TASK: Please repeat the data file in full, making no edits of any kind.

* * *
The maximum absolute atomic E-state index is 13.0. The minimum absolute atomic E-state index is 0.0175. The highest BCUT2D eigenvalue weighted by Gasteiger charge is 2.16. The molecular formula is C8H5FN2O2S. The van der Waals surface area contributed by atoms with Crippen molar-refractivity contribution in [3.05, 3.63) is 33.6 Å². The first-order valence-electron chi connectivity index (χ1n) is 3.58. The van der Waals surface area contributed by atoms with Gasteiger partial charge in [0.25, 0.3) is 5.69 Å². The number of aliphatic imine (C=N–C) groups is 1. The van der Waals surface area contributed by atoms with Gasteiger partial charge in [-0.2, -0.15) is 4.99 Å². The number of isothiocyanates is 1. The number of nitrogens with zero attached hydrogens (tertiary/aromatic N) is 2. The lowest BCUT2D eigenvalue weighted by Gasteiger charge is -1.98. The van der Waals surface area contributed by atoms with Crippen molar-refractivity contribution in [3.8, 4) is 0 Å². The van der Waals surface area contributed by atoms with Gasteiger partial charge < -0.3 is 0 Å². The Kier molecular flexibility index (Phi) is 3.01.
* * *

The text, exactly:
The maximum absolute atomic E-state index is 13.0. The minimum absolute atomic E-state index is 0.0175. The highest BCUT2D eigenvalue weighted by Gasteiger charge is 2.16. The molecular formula is C8H5FN2O2S. The van der Waals surface area contributed by atoms with Crippen molar-refractivity contribution in [3.05, 3.63) is 33.6 Å². The first-order valence-electron chi connectivity index (χ1n) is 3.58. The van der Waals surface area contributed by atoms with Gasteiger partial charge in [0.25, 0.3) is 5.69 Å². The number of aliphatic imine (C=N–C) groups is 1. The van der Waals surface area contributed by atoms with Gasteiger partial charge in [-0.2, -0.15) is 4.99 Å². The number of isothiocyanates is 1. The number of nitrogens with zero attached hydrogens (tertiary/aromatic N) is 2. The lowest BCUT2D eigenvalue weighted by Gasteiger charge is -1.98. The van der Waals surface area contributed by atoms with Crippen molar-refractivity contribution in [3.8, 4) is 0 Å². The van der Waals surface area contributed by atoms with Gasteiger partial charge < -0.3 is 0 Å². The Kier molecular flexibility index (Phi) is 3.01.